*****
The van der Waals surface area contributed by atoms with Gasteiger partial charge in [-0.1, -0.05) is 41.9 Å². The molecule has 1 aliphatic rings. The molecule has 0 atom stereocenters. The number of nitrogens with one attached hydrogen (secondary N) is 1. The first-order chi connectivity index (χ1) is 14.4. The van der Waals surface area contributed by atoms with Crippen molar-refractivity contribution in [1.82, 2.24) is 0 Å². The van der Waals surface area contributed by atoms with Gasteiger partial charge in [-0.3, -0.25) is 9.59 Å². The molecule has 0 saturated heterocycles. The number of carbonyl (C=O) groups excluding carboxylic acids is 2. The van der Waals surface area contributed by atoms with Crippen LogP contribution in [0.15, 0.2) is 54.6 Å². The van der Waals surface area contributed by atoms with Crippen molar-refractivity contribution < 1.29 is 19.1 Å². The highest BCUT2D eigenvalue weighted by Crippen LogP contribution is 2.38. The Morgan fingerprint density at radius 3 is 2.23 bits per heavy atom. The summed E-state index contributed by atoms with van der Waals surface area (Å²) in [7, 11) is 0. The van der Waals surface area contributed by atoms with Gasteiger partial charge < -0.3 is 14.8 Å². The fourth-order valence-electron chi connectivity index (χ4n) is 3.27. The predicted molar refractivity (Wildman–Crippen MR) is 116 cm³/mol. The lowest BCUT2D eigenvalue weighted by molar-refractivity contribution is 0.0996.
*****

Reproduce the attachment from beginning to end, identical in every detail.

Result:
The van der Waals surface area contributed by atoms with Gasteiger partial charge in [-0.1, -0.05) is 41.9 Å². The molecule has 1 aliphatic rings. The molecule has 0 atom stereocenters. The number of nitrogens with one attached hydrogen (secondary N) is 1. The first-order chi connectivity index (χ1) is 14.4. The van der Waals surface area contributed by atoms with Crippen molar-refractivity contribution in [1.82, 2.24) is 0 Å². The van der Waals surface area contributed by atoms with Gasteiger partial charge in [-0.3, -0.25) is 9.59 Å². The molecule has 0 saturated heterocycles. The number of carbonyl (C=O) groups excluding carboxylic acids is 2. The van der Waals surface area contributed by atoms with Crippen LogP contribution in [0.15, 0.2) is 54.6 Å². The van der Waals surface area contributed by atoms with Crippen molar-refractivity contribution < 1.29 is 19.1 Å². The highest BCUT2D eigenvalue weighted by Crippen LogP contribution is 2.38. The Morgan fingerprint density at radius 3 is 2.23 bits per heavy atom. The summed E-state index contributed by atoms with van der Waals surface area (Å²) in [7, 11) is 0. The van der Waals surface area contributed by atoms with Gasteiger partial charge < -0.3 is 14.8 Å². The fourth-order valence-electron chi connectivity index (χ4n) is 3.27. The predicted molar refractivity (Wildman–Crippen MR) is 116 cm³/mol. The lowest BCUT2D eigenvalue weighted by molar-refractivity contribution is 0.0996.